Recently, a sharply divided Hawaiian Homes Commission sent to Governor Ige a legislative proposal to allow limited casino gaming on Hawaiian homelands.
As Civil Beat reported, commission Chair William Aila put the proposal forward as a revenue opportunity at a time when government needs it badly.
Both the governor and legislative leaders, however, had expressed reluctance, in part because of possible unintended consequences.
Four years ago, we wrote about those consequences. They arise because of a federal law called the Indian Gaming Regulatory Act, or IGRA. President Ronald Reagan signed it into law on Oct. 17, 1988, and, interestingly enough, the primary legislators involved in drafting it were Senator Daniel Inouye of Hawaii, Representative and then (as of 1987) Senator John McCain of Arizona, and Representative Mo Udall of Arizona.
The IGRA allows Indian tribes to conduct gaming operations in a state, even if the state doesn’t agree, under certain conditions. Basically, you need to have an Indian tribe, Indian lands, and gambling that is permitted by the state.
We now have neither Indians nor Indian lands here. However, there’s nothing to prevent Native Americans headquartered elsewhere from packing their bags and moving here if the opportunity is right.
Indian lands usually means a reservation, but it could be any lands over which an Indian tribe exercises governmental power, so there is nothing to prevent any of the federally recognized Native American tribes from whipping out a checkbook, buying up some land, and then calling it tribal land.
Once those elements are in place, the IGRA says that the State will need to allow casino gaming on tribal lands if it allows casino gaming anywhere else. Those are the rules for what the IGRA calls “Class III gaming.” Thus, if the Hawaiian Homes Commission is successful in getting our lawmakers to legalize casino gaming in Kapolei, casino gaming will be allowed in other locations in Hawai‘i for Indians on Indian lands.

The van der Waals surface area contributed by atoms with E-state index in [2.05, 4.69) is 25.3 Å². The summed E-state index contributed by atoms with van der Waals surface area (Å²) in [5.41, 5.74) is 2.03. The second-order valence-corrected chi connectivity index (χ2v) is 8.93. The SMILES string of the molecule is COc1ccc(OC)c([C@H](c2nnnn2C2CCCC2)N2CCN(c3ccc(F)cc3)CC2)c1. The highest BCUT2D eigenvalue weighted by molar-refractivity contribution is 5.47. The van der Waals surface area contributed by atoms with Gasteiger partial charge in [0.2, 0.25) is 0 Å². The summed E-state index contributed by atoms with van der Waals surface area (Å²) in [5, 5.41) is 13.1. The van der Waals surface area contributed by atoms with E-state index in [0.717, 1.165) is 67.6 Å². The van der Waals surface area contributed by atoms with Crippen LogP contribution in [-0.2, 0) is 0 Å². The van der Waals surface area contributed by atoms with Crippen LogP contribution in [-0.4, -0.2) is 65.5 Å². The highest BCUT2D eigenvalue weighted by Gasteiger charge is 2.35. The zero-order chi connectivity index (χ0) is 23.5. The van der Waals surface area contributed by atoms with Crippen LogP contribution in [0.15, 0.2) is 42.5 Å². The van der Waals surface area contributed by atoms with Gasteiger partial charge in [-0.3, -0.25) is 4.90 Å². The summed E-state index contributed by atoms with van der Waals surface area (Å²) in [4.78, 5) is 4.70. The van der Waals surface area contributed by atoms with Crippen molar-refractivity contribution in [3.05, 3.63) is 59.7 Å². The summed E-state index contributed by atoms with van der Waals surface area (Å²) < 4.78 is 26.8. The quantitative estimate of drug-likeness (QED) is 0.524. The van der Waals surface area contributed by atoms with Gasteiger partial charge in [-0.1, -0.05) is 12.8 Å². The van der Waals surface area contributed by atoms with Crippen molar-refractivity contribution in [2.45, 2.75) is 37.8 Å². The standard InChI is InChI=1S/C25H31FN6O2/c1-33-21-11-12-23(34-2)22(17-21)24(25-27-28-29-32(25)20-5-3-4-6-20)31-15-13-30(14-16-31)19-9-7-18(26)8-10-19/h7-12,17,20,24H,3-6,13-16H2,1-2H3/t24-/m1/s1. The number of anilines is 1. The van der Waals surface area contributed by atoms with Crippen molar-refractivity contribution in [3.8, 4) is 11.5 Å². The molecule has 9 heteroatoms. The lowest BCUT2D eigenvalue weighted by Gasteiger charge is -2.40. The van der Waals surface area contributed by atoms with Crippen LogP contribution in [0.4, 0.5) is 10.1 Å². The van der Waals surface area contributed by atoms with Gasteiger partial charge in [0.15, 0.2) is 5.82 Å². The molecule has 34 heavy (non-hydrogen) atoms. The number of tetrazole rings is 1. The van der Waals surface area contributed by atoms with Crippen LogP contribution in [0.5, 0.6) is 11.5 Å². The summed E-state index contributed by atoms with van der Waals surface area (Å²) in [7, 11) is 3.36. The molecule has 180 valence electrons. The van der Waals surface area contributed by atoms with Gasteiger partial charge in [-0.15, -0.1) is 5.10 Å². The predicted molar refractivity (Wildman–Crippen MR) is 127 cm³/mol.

There will be some temporary hurdles. A tribal ordinance permitting the gaming needs to be approved by the National Indian Gaming Commission, which shouldn’t be tough for a tribe that already conducts Class III gaming in another state. Finally, either the state and the tribe need to negotiate a compact, or deal, or the department of the Interior needs to approve regulatory procedures over the gaming. In other words, if the tribe and the state don’t agree to a deal the Department of the Interior can shove one down the state’s throat.
And here is the kicker. The IGRA also provides that states are not allowed to levy taxes or fees on tribal gambling, unless specifically allowed in the compact. Thus, not only can an Indian tribe come to Hawai‘i to conduct casino gambling, but it might be able to conduct the gambling free of state tax. Here, that could be a tremendous competitive advantage over the proposed DHHL casino, where its legislative proposal specifically provides for a forty-five per cent (45%) tax on gross gaming revenues. And that may be on top of the familiar Hawai‘i GET, no exemption for which is provided in DHHL’s proposal.
The reason none of this has happened yet in Hawai‘i is simple. Hawai‘i has not allowed any form of gambling so far. So, under the IGRA, not even Class II gaming (bingo games and similar) is allowed in Hawai‘i.
All of that being said, are we in Hawai‘i ready for Class III gaming and the consequences that may well ensue from them?
Tom Yamachika is president of the Tax Foundation of Hawai‘i.